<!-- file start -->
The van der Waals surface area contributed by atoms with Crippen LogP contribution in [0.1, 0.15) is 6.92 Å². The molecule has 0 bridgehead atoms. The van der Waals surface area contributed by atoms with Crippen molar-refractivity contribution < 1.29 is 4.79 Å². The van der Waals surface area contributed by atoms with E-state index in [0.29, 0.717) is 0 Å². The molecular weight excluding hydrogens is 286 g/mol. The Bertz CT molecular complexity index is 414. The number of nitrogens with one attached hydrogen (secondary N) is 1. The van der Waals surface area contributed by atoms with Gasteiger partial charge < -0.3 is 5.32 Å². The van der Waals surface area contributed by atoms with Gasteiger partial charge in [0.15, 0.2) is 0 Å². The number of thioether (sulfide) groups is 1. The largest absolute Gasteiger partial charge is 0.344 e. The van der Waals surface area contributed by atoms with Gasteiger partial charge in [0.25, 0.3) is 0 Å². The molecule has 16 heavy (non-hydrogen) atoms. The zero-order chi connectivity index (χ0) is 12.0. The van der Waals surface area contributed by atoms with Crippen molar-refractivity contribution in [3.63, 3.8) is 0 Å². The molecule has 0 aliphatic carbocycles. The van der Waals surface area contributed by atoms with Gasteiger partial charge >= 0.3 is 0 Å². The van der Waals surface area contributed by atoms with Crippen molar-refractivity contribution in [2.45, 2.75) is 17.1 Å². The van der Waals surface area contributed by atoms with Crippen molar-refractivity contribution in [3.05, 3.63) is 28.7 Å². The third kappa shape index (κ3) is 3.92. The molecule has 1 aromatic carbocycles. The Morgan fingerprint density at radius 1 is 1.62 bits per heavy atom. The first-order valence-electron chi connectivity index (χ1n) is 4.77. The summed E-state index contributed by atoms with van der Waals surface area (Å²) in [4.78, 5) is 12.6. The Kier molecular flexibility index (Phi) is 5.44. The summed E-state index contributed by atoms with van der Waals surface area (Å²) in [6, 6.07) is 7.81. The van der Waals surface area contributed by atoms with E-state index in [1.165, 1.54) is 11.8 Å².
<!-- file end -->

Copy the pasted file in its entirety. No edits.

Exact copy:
The van der Waals surface area contributed by atoms with Crippen LogP contribution in [0.1, 0.15) is 6.92 Å². The molecule has 0 bridgehead atoms. The van der Waals surface area contributed by atoms with Crippen molar-refractivity contribution < 1.29 is 4.79 Å². The van der Waals surface area contributed by atoms with E-state index in [0.29, 0.717) is 0 Å². The molecular weight excluding hydrogens is 286 g/mol. The Bertz CT molecular complexity index is 414. The number of nitrogens with one attached hydrogen (secondary N) is 1. The van der Waals surface area contributed by atoms with Gasteiger partial charge < -0.3 is 5.32 Å². The van der Waals surface area contributed by atoms with Gasteiger partial charge in [0.15, 0.2) is 0 Å². The number of thioether (sulfide) groups is 1. The largest absolute Gasteiger partial charge is 0.344 e. The van der Waals surface area contributed by atoms with Gasteiger partial charge in [0.25, 0.3) is 0 Å². The molecule has 16 heavy (non-hydrogen) atoms. The zero-order chi connectivity index (χ0) is 12.0. The van der Waals surface area contributed by atoms with Crippen molar-refractivity contribution in [3.63, 3.8) is 0 Å². The molecule has 0 aliphatic carbocycles. The van der Waals surface area contributed by atoms with Gasteiger partial charge >= 0.3 is 0 Å². The van der Waals surface area contributed by atoms with Crippen molar-refractivity contribution in [2.45, 2.75) is 17.1 Å². The van der Waals surface area contributed by atoms with Crippen molar-refractivity contribution in [3.05, 3.63) is 28.7 Å². The third kappa shape index (κ3) is 3.92. The molecule has 1 aromatic carbocycles. The Morgan fingerprint density at radius 1 is 1.62 bits per heavy atom. The first-order valence-electron chi connectivity index (χ1n) is 4.77. The summed E-state index contributed by atoms with van der Waals surface area (Å²) in [4.78, 5) is 12.6. The Kier molecular flexibility index (Phi) is 5.44. The summed E-state index contributed by atoms with van der Waals surface area (Å²) in [6, 6.07) is 7.81. The van der Waals surface area contributed by atoms with E-state index in [1.165, 1.54) is 11.8 Å².